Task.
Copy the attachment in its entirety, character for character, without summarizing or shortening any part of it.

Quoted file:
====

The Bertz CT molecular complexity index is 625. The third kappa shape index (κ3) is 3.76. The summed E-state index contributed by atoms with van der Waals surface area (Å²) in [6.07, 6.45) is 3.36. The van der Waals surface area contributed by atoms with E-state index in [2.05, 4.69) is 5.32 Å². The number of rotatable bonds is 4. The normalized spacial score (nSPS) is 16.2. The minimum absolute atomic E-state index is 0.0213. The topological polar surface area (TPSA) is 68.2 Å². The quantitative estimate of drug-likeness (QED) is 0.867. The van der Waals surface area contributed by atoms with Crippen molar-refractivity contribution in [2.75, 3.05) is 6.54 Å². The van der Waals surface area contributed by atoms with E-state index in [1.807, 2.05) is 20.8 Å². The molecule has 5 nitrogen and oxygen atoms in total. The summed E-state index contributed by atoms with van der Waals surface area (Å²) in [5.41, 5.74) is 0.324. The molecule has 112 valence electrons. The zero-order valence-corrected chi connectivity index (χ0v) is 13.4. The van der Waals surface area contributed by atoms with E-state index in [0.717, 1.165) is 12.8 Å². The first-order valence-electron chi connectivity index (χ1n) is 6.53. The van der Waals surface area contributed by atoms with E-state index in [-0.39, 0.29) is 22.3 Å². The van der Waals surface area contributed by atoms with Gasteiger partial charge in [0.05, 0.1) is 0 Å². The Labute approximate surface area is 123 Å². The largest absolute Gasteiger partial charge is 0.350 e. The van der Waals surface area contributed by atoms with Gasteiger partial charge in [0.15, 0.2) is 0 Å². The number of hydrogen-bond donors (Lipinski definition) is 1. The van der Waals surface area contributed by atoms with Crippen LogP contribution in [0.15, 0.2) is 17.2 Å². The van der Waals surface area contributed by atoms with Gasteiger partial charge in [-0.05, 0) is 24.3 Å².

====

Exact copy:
The Bertz CT molecular complexity index is 625. The third kappa shape index (κ3) is 3.76. The summed E-state index contributed by atoms with van der Waals surface area (Å²) in [6.07, 6.45) is 3.36. The van der Waals surface area contributed by atoms with E-state index in [2.05, 4.69) is 5.32 Å². The number of rotatable bonds is 4. The normalized spacial score (nSPS) is 16.2. The minimum absolute atomic E-state index is 0.0213. The topological polar surface area (TPSA) is 68.2 Å². The quantitative estimate of drug-likeness (QED) is 0.867. The van der Waals surface area contributed by atoms with Crippen molar-refractivity contribution in [2.75, 3.05) is 6.54 Å². The van der Waals surface area contributed by atoms with E-state index in [1.807, 2.05) is 20.8 Å². The molecule has 5 nitrogen and oxygen atoms in total. The summed E-state index contributed by atoms with van der Waals surface area (Å²) in [5.41, 5.74) is 0.324. The molecule has 112 valence electrons. The zero-order valence-corrected chi connectivity index (χ0v) is 13.4. The van der Waals surface area contributed by atoms with E-state index in [0.717, 1.165) is 12.8 Å². The first-order valence-electron chi connectivity index (χ1n) is 6.53. The van der Waals surface area contributed by atoms with E-state index in [-0.39, 0.29) is 22.3 Å². The van der Waals surface area contributed by atoms with Gasteiger partial charge in [0.05, 0.1) is 0 Å². The Labute approximate surface area is 123 Å². The largest absolute Gasteiger partial charge is 0.350 e. The van der Waals surface area contributed by atoms with Gasteiger partial charge in [0.15, 0.2) is 0 Å². The number of hydrogen-bond donors (Lipinski definition) is 1. The van der Waals surface area contributed by atoms with Crippen LogP contribution in [0.15, 0.2) is 17.2 Å². The van der Waals surface area contributed by atoms with Gasteiger partial charge in [-0.05, 0) is 24.3 Å².